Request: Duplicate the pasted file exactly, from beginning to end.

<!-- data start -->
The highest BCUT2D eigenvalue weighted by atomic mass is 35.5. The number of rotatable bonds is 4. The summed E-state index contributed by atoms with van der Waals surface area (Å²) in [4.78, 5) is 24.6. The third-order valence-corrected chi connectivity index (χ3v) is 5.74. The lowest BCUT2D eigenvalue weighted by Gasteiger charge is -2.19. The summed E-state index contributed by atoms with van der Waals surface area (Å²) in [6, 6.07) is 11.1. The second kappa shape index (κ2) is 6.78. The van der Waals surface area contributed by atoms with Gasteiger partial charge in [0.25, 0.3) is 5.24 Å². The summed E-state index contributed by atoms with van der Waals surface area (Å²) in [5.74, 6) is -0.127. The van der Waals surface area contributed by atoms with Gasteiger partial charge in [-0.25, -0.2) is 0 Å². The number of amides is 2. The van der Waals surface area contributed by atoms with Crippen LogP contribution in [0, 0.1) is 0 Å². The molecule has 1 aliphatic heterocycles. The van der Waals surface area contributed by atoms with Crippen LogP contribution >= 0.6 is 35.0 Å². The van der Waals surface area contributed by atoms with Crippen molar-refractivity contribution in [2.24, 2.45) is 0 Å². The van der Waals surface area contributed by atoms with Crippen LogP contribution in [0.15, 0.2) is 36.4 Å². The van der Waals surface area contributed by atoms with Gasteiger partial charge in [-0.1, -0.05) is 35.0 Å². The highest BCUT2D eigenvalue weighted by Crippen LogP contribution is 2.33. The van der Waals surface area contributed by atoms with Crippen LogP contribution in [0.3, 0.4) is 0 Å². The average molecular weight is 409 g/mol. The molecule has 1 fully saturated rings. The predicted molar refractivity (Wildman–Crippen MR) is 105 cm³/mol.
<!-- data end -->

The highest BCUT2D eigenvalue weighted by atomic mass is 35.5. The number of rotatable bonds is 4. The summed E-state index contributed by atoms with van der Waals surface area (Å²) in [4.78, 5) is 24.6. The third-order valence-corrected chi connectivity index (χ3v) is 5.74. The lowest BCUT2D eigenvalue weighted by Gasteiger charge is -2.19. The summed E-state index contributed by atoms with van der Waals surface area (Å²) in [6, 6.07) is 11.1. The second kappa shape index (κ2) is 6.78. The van der Waals surface area contributed by atoms with Gasteiger partial charge in [0.25, 0.3) is 5.24 Å². The summed E-state index contributed by atoms with van der Waals surface area (Å²) in [5.74, 6) is -0.127. The van der Waals surface area contributed by atoms with Gasteiger partial charge in [-0.25, -0.2) is 0 Å². The number of amides is 2. The van der Waals surface area contributed by atoms with Crippen LogP contribution in [0, 0.1) is 0 Å². The molecule has 1 aliphatic heterocycles. The van der Waals surface area contributed by atoms with Crippen LogP contribution >= 0.6 is 35.0 Å². The van der Waals surface area contributed by atoms with Crippen molar-refractivity contribution in [2.24, 2.45) is 0 Å². The van der Waals surface area contributed by atoms with Crippen LogP contribution in [0.15, 0.2) is 36.4 Å². The van der Waals surface area contributed by atoms with Gasteiger partial charge in [-0.1, -0.05) is 35.0 Å². The highest BCUT2D eigenvalue weighted by Crippen LogP contribution is 2.33. The van der Waals surface area contributed by atoms with Crippen LogP contribution in [0.3, 0.4) is 0 Å². The average molecular weight is 409 g/mol. The molecule has 1 fully saturated rings. The predicted molar refractivity (Wildman–Crippen MR) is 105 cm³/mol.